I often keep an energy bar in my purse in case I am out longer than I expect to be. Yesterday my appointment went an hour longer than I thought it would and I was very hungry when I left. I saw fast food restaurants but nowhere nearby that had quick healthy food, so I ate the energy bar I had with me. Having a snack with me decreases the times that I eat food that I wish I shouldn’t have eaten. The energy bars I eat have good ingredients in them, test healthy for me, and are flavourful.
I like the taste and ingredients in Larabars (sweetened with only dates except for the chocolate chips in some bars), Taste of Nature bars (sweetened with agave), and Honeybars (sweetened with honey). I avoid bars with white sugar, artificial sweeteners, or chemicals in them. I choose bars that are sweetened with dates, brown rice syrup, agave syrup or honey. I used to love Kind bars, but unfortunately they changed the formula and they now have sugar as one of their sweeteners.
You can make your own healthy energy bars at home, which allows you to choose only ingredients you like, but I usually choose the convenience of buying bars that someone else has made.
I buy Taste of Nature bars at Costco or Nature’s Fare, Honeybars at IGA, and Larabars in Washington State. I like the lemon, lime and cherry flavours of Larabars and those are no longer available in Canada (please let me know if you see them in Canada and I’ll update this post!)
When my older daughter was on an anti-Candida diet to clear up some health problems, I needed to get creative to find foods she could take to school to eat and that she was willing to eat. To improve her health she was temporarily avoiding wheat, corn, dairy, ham, beef, white sugar, food colouring and other foods. The school does not allow peanuts or nuts because some kids in the school have severe allergies. One of the meals she liked (and still likes) is bean and cheese quesadillas.
1 rice tortilla, thawed (either in the fridge, or on the frying pan before the oil is added)
grated cheese (dairy cheese, goat cheese or non-dairy cheese)
canned Romano beans (drained and rinsed)
cilantro (optional – my daughter didn’t want it)
dash cumin (optional)
Heat frying pan on medium. Drizzle a bit of olive oil on the hot pan. Add thawed rice tortilla. Spoon beans onto one side and top with grated cheese. If desired, add cumin and/or cilantro. Fold tortilla in half over beans and cheese. Squish down with potato masher or frying pan flipper. Wait until it browns, then flip over. Remove when both sides are lightly browned and crisp. Cut into three triangles and enjoy!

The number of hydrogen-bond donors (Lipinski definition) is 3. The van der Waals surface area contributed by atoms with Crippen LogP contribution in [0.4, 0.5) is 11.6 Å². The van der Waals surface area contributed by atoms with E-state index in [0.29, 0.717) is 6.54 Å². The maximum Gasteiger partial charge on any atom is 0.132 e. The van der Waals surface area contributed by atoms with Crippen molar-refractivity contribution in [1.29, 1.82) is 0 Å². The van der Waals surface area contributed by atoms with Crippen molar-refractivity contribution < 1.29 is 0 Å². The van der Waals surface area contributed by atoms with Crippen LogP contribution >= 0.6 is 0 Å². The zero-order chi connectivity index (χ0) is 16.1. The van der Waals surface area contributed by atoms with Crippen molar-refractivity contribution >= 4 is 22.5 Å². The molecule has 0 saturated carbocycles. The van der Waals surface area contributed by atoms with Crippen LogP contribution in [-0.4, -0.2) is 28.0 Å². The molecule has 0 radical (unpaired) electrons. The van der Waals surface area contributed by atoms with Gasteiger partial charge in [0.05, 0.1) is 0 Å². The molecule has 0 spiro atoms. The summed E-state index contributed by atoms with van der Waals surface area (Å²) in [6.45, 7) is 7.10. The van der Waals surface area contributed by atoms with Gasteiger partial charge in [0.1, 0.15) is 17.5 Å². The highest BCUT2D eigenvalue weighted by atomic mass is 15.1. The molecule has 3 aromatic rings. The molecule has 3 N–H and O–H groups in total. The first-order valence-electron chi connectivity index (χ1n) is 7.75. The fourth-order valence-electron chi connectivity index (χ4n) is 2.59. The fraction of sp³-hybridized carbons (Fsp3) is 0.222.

An easy, healthy and creamy frozen treat that we like is a frozen banana.
Peel bananas that are yellow but not yet spotted
Break or cut the bananas in half
Stick a popsicle stick or chopstick into the broken half and push it into the banana
Wrap the bananas with plastic wrap
Put several bananas in plastic bags with the sticks sticking out to minimize freezer burn
Wait a few hours until they are frozen.
I love to have a grapefruit when I’m in the mood for something juicy and filling. I usually buy the red or pink grapefruit varieties because I want it to be a bit sweet without adding anything to it. I either peel it like an orange and eat the sections or I cut it in wedges. It is a great late morning or early afternoon snack.
Grapefruits are a good source of Vitamin C, and the red and pink varieties have a lot of Vitamin A. They also contain folic acid and potassium. The white pith under the skin is a bit bitter, but is rich in bioflavinoids.
Studies show grapefruit interacts with calcium channel blockers, cholesterol-lowering drugs and Zoloft so learn more before eating grapefruit if you are taking these.
I have blood sugar “issues”, and that means that for me, getting protein throughout the day is very important. Health Canada recommends a daily protein intake of 0.8g x your body weight in kg. Since most of us still weigh ourselves in pounds, the translation is 0.36g x your body weight in lbs. Another website suggests this should be based on our “ideal weight”. For example, if your ideal weight is
120lbs: 43g of protein per day
140lbs: 50g of protein per day
160lbs: 58g of protein per day
These amounts are a general guideline, and vary depending on your body type, your metabolism, and the amount of muscle-building exercise you are doing. Your protein needs increase if you are pregnant.
Often we get too much protein at dinner and not enough during the rest of the day. If you feel hungry not long after eating or if you find that you are drawn to sweet things and breads, consider adding some protein to your breakfast and lunch.